OCD could be caused by multiple factors, he added. There could be a combination of biological causes – a lack of seratonin in the brain or a dysfunctional neuro-transmitter – and external factors such as stress from the environment. In some cases, OCD is also hereditary.

Many of the patients he has encountered developed the condition when they were around nine or 10 years old. And though the condition could be a passing phase, more often than not, it would last for years, becoming a chronic condition that worsens without treatment.

Unlike Dr Lim, Dr Brian Yeo, a consultant psychiatrist at Brian Yeo Clinic Psychiatric Consultancy, doesn’t think it is as easy to draw the line between a perfectionist and someone with OCD. In fact, Dr Yeo thinks that perfectionists are more prone to tipping over to OCD behaviour. The main difference: For someone to suffer from OCD, there “must be a disturbance in his everyday life”.

He described the recurring images in an OCD patient’s mind as akin to a “brain full of spam messages”.  “It interferes with daily functions and thoughts to the extent that they cannot meet appointments, they lose out in their jobs, and their families are affected,” he said.

One of the more serious cases Dr Lim Boon Leng has encountered was a patient who became mostly bed-bound due to his fear of contamination. Getting out of bed was a problem as he could only climb out in a particular manner, so he would just remain in bed. But even in bed, the patient refused to turn left or right for fear of coming into contact with contaminated areas. Showering was also a painful process for the patient who would scrub his skin raw and use a copious amount of soap.

Dr Lionel Lim, a psychiatrist at his own practice L.P. Clinic, said that one way to identify whether an action is compulsive is through social norms. For example, a “normal” person would take less than a minute to wash their hands after going to the toilet. So if you take up to 10 minutes to wash your hands each time, there’s a likelier chance that you’re suffering from OCD. One patient he treated even chalked up a monthly water bill of $100 to $200 in a household of two, simply because he washed so much.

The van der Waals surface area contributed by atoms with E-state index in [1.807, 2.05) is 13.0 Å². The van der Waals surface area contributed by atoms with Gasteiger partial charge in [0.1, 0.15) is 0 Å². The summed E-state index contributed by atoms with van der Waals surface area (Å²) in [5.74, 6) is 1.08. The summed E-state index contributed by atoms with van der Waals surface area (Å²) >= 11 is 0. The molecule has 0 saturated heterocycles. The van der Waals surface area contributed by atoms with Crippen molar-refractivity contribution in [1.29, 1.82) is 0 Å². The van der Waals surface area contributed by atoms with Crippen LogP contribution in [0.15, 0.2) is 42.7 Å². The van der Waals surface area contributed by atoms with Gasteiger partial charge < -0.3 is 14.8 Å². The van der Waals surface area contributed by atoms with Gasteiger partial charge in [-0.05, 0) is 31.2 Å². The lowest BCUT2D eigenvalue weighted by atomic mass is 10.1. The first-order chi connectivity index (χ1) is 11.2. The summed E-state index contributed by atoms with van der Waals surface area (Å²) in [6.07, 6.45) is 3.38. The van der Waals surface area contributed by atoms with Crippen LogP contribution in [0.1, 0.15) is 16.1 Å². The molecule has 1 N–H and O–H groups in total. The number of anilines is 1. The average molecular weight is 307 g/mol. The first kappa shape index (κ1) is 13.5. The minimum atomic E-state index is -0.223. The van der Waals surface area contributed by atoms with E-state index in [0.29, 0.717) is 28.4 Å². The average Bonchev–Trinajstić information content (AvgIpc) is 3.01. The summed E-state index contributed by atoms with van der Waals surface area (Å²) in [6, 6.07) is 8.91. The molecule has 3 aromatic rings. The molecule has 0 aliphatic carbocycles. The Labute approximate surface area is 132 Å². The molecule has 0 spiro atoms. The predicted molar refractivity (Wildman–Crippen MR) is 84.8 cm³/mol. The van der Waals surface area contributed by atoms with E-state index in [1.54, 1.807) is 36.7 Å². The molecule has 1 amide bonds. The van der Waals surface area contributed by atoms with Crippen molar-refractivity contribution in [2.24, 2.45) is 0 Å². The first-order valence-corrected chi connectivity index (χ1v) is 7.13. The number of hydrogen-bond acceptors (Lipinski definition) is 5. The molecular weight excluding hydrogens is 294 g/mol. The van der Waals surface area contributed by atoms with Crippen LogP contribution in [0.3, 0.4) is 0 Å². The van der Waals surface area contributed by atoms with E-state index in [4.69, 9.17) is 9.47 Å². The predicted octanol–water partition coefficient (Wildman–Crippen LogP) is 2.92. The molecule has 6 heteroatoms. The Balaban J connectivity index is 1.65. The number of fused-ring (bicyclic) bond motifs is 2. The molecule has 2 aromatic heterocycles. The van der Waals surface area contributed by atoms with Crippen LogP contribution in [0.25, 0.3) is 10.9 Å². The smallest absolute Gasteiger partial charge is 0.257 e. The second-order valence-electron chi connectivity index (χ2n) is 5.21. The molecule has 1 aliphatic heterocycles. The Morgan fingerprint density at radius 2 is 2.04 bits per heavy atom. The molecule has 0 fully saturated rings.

“People do not recognise the importance of getting help…your marital, interpersonal and familial relationships can all be affected. I have known those that have their marriages broken up or their family structures destroyed,” he said.

He recalled meeting a man whose wife had OCD just two days ago. Working from 9am to 9pm daily, his wife would be “the first to arrive and last to leave office” due to her compulsion to check through her work multiple times. Apart from making her inefficient at her work, it took away precious time that could have been spent with the family. Even upon reaching home, the wife would start cleaning the house till the moment she fell asleep, leaving no time for her husband and child – and the cycle would be repeated the following day.

“I’ve met a young lady who doesn’t want to go home because of her mother’s OCD. The moment she steps into the house, her mother would ask her to change clothes and bathe. Once she enters her room, she cannot come out anymore, as her mother would keep cleaning after her. Now she just stays out until night after her mother is in bed or one, two hours before her mother goes back to sleep so as to minimize contact.” – Dr Lionel Lim.

Because OCD is a biological as well as a behavioral condition, psychiatrists said that it can be treated by a combination of medication, such as anti-depressants, and cognitive behavioral therapy or exposure therapy, where the patient is gradually exposed to his object of fear, in order to desensitize him.

So next time, when you feel compelled to level the OCD label on someone, don’t.

*Coming up next on The Middle Ground – How much does a mental illness help your case in court?